Like what you're reading? Support the ministry of UM News! Your support ensures the latest denominational news, dynamic stories and informative articles will continue to connect our global community. Make a tax-deductible donation at ResourceUMC.org/GiveUMCom.

Sign up for our newsletter!

UMNEWS-SUBSCRIPTION
Local Church
Members of Centenary UMC in Metuchen, New Jersey, celebrate diversity and the love of God through service and community. Photo courtesy of Centenary United Methodist Church.

Ask The UMC: How may United Methodists observe Heritage Months?

Because most United Methodist congregations in the US are mono-ethnic, it's important for them to take care when observing history or heritage months of races and cultures different from theirs.
Mission and Ministry
Tim Tanton (center, in red), chief news and information officer for United Methodist Communications, shares updates with African communicators and other UMCom staff during the 2019 General Conference. World Press Freedom Day, observed May 3, commemorates journalists and highlights the difficulties they face while reporting truth. File photo by Kathleen Barry, UM News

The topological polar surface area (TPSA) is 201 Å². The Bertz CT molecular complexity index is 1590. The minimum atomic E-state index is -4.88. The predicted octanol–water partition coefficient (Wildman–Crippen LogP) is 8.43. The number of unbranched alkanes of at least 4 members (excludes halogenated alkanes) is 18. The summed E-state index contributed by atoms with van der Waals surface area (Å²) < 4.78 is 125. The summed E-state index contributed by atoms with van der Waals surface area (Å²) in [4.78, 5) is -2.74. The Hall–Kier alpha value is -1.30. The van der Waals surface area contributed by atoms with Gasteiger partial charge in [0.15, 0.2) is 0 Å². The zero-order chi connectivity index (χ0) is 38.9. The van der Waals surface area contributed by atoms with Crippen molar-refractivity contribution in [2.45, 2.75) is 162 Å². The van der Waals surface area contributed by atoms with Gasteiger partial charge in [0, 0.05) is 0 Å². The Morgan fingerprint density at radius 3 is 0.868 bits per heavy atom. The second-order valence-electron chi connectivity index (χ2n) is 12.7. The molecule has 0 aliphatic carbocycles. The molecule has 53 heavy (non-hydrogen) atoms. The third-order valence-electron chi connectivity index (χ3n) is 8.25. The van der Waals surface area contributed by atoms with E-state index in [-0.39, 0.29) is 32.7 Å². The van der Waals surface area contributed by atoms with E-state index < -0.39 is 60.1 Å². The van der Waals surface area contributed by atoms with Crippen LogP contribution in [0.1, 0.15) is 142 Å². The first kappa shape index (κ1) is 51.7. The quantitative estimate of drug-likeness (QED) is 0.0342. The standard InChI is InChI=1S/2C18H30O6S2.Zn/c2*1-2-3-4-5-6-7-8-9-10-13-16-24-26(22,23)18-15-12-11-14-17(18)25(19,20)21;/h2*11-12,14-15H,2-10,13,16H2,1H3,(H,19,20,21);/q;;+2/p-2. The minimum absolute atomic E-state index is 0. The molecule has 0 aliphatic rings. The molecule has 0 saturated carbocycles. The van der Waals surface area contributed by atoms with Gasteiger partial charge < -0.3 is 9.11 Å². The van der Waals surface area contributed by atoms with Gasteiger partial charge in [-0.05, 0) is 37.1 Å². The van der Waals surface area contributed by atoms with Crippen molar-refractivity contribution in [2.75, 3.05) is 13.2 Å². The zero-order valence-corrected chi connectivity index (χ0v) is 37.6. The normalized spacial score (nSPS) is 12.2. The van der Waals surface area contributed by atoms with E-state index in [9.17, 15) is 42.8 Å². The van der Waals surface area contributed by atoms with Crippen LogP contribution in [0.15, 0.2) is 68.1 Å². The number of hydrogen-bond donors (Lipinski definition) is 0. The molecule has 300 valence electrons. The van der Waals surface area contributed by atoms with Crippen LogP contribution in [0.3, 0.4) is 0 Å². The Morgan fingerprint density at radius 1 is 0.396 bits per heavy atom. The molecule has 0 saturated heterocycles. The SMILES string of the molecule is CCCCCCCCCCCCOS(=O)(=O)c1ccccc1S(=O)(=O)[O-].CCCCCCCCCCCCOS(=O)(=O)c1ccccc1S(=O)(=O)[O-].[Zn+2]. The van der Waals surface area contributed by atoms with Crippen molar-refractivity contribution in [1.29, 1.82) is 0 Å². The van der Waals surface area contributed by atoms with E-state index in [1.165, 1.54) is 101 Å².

World Press Freedom Day and the church

Tim Tanton with United Methodist News talks about giving voice to the voiceless and why freedom of information is essential not only for society but for the church.
Racism
A person reacts outside the Hennepin County Government Center in Minneapolis after the guilty verdict handed down April 20 in the trial of former Minneapolis police officer Derek Chauvin for the murder of George Floyd. While expressing the sense that the verdict was just, United Methodist leaders urged continuing work toward dismantling widespread racism and systemic injustice against people of color. Photo by Carlos Barria, Reuters.

United Methodists react to Chauvin verdict

Church leaders praised the justice of the verdict against former Minneapolis police officer Derek Chauvin in the killing of George Floyd, but cautioned that much work lies ahead to overcome systemic racism.